When you’re in the market to buy a home, there is a good chance you’ll need to finance your purchase with a home mortgage loan. From start to finish, you’ll likely speak to many people before finally closing on your new house. Find out below what a mortgage lender is and what role it plays in your home-buying process.
A financial advisor could help you determine which financing options benefit you the most and how mortgage debt may be leveraged to your advantage. Find a qualified advisor today.
What Is a Mortgage Lender?
A mortgage lender is a financial institution or bank that provides and underwrites home loans to borrowers. Lenders set the terms, interest rate and schedule of your mortgage, weighing your loan application against your ability to repay the loan.
When you shop around for different mortgage products, you’ll likely come across various banks and institutions that all offer varying terms and rates. You can compare them individually, online or in person, or you can speak with a mortgage broker.
A mortgage broker is not a mortgage lender. Rather, a licensed mortgage broker is an intermediary between you and potential lenders. Mortgage brokers can collect your mortgage application and advise you on how to improve your creditworthiness, and since they often work for independent mortgage companies, they are able to shop around and find the best possible mortgage deal and terms for your situation. Brokers are paid by commission–usually on top of the mortgage lender fee you’ll pay for your home loan.
Different Types of Mortgage Lenders
Just as there are various types of mortgages, there are multiple types of mortgage lenders. The best lenders offer a variety of interest rates and incentives so a mortgage deal can be tailored to your individual situation.
Banks: Banks often provide mortgage-lending services as part of their loan product offerings. Applying for a mortgage through your bank may allow you to take advantage of perks and discounts only available to bank account holders. On the other hand, you may pay a higher interest rate and wait longer for processing due to bank-associated costs and high application volume.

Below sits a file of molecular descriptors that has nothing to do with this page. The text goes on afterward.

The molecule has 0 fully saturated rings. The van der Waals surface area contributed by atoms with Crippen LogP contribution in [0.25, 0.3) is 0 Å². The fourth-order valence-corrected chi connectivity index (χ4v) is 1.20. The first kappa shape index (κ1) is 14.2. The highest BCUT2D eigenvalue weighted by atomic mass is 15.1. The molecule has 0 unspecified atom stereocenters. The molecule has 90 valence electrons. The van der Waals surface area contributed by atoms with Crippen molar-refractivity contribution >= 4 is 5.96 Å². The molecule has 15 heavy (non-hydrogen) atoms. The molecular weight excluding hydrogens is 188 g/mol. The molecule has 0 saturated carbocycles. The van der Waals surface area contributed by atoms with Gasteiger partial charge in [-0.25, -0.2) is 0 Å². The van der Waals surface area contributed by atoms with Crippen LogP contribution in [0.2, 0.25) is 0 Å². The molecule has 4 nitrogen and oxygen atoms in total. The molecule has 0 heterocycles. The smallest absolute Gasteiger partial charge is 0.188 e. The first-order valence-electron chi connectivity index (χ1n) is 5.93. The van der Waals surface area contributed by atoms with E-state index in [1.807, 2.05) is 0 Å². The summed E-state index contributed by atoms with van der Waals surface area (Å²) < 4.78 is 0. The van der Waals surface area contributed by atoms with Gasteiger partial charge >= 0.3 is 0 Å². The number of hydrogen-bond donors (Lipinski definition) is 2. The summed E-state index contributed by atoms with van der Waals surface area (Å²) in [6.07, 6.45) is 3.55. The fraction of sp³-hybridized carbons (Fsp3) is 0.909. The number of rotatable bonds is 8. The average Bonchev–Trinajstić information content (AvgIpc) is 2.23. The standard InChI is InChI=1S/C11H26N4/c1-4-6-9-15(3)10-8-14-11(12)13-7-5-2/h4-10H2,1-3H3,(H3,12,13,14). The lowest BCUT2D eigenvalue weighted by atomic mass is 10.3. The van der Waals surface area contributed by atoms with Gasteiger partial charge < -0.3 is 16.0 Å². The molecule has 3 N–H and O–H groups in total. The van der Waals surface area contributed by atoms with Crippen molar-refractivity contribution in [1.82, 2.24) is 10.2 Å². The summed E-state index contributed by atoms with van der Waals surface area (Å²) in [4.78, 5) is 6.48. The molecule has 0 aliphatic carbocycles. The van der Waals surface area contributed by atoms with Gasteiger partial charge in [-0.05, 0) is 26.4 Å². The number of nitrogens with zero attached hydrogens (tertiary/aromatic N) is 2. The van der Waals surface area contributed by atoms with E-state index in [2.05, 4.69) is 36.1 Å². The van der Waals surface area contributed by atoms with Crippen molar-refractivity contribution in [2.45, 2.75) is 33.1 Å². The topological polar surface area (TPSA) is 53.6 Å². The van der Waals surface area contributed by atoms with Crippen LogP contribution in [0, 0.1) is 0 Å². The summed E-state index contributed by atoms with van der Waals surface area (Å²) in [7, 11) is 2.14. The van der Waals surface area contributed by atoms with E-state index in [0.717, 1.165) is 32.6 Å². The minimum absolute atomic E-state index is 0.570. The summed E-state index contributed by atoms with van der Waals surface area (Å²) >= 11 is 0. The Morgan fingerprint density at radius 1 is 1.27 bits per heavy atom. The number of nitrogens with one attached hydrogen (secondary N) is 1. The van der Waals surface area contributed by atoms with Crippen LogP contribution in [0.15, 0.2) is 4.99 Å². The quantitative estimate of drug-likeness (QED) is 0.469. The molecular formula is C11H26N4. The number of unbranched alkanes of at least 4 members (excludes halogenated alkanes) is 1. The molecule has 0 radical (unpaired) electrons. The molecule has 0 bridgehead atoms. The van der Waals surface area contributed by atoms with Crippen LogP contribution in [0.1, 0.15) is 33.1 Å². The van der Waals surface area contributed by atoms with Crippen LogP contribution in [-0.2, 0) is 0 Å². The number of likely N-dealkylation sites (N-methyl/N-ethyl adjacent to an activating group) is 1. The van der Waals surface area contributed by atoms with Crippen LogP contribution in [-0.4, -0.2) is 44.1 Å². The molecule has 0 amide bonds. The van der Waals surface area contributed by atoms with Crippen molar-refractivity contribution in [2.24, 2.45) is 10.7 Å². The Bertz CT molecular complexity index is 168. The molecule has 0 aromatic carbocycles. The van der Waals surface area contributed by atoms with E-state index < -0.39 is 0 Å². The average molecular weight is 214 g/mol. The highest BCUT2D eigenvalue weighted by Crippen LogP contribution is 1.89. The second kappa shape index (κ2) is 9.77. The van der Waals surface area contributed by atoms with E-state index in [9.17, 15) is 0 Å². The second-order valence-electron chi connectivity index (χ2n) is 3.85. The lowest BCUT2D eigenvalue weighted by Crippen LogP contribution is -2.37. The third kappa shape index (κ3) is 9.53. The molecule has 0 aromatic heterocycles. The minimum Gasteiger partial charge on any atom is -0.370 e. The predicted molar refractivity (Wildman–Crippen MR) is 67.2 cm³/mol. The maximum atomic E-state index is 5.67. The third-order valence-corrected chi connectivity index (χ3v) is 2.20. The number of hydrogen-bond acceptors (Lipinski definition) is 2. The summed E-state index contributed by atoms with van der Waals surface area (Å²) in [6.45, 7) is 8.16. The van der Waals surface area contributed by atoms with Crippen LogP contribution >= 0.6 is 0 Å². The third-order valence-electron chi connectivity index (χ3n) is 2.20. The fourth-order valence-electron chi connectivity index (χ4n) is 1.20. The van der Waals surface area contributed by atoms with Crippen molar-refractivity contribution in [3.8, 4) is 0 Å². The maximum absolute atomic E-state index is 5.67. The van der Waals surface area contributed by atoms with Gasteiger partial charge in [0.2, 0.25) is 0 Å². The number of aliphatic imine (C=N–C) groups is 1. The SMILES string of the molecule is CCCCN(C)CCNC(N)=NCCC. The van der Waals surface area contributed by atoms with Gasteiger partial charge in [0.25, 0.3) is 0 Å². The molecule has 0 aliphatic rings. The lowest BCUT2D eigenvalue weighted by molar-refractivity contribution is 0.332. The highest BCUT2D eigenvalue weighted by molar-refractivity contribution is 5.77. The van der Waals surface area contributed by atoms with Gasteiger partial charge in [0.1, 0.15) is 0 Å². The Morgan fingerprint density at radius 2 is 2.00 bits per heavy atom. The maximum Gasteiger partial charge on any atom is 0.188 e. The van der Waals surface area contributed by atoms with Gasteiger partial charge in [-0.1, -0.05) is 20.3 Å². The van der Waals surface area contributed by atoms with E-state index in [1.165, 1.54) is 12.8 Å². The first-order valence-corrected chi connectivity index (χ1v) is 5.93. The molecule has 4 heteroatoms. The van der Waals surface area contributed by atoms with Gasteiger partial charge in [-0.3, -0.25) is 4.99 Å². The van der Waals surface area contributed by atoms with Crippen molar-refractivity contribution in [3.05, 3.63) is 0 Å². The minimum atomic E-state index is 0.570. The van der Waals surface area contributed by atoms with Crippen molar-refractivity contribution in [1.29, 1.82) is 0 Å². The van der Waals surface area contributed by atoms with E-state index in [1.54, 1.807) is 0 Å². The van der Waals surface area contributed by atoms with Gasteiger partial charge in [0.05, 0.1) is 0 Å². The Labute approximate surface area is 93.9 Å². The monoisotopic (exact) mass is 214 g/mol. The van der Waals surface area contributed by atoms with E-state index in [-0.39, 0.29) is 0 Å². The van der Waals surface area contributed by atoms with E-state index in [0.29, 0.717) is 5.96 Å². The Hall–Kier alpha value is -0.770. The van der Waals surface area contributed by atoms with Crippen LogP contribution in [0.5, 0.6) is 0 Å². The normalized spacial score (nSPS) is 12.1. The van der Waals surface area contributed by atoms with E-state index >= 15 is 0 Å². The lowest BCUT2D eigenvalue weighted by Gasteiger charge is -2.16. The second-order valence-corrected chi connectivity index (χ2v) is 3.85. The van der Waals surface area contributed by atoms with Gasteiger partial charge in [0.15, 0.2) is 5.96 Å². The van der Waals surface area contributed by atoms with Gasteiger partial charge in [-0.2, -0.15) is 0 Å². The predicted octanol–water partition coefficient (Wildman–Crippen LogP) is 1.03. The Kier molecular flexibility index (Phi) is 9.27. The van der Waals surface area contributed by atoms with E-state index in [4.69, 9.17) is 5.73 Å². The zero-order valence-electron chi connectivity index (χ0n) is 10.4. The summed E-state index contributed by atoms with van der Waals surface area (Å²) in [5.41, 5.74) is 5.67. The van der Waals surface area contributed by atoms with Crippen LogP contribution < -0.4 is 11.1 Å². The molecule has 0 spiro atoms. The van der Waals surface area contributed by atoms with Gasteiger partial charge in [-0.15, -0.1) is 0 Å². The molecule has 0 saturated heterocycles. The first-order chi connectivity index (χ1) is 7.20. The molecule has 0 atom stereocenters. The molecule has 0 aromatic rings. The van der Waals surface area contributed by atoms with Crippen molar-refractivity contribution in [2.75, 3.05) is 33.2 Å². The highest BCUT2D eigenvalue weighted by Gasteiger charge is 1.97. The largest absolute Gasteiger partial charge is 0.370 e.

Credit Unions: Credit unions offer some of the lowest interest rates available, but credit union mortgages are often high in demand and limited in number. Many borrowers may not meet the requirements for credit union membership, so obtaining a mortgage loan from these lenders may be a little difficult.
Non-bank lenders: Mortgage companies that are not banks or credit unions are considered non-bank lenders. Online mortgage companies and hard-money lenders alike fall into this category, but because they are online-only or even all-cash, they can offer very competitive rates and terms.
It’s important to note that there are many licensed mortgage lenders, but you should strongly consider how reputable and stable the company is prior to applying for a loan with them. Some lenders provide mortgages directly to consumers, originating their own loans, and others don’t, working instead with other lenders to fund mortgages behind the scenes. Sometimes, you’ll apply for a mortgage with one lender and then you’ll pay your mortgage to another company, the mortgage servicer. You should always ask your potential lender what help they provide and if they’ll be servicing your loan after closing.
A mortgage lender is a bank or financial institution that originates and underwrites mortgage loans for borrowers. You’ll likely compare many different lenders in your search for the best home loan, online and in person.
Consider speaking with a mortgage broker for credit-improvement advice and to compare the mortgage options available to you. You can also speak with a financial expert to explore how to leverage your home purchase for its greatest tax advantage.
Not sure which mortgage options are the right choice for your long-term financial goals? Consider speaking with a qualified financial advisor. SmartAsset’s free tool matches you with up to three financial advisors who serve your area, and you can interview your advisor matches at no cost to decide which one is right for you. If you’re ready to find an advisor who can help you achieve your financial goals, get started now.
Use SmartAsset’s free mortgage calculator to get a good estimate of how much house you can afford.
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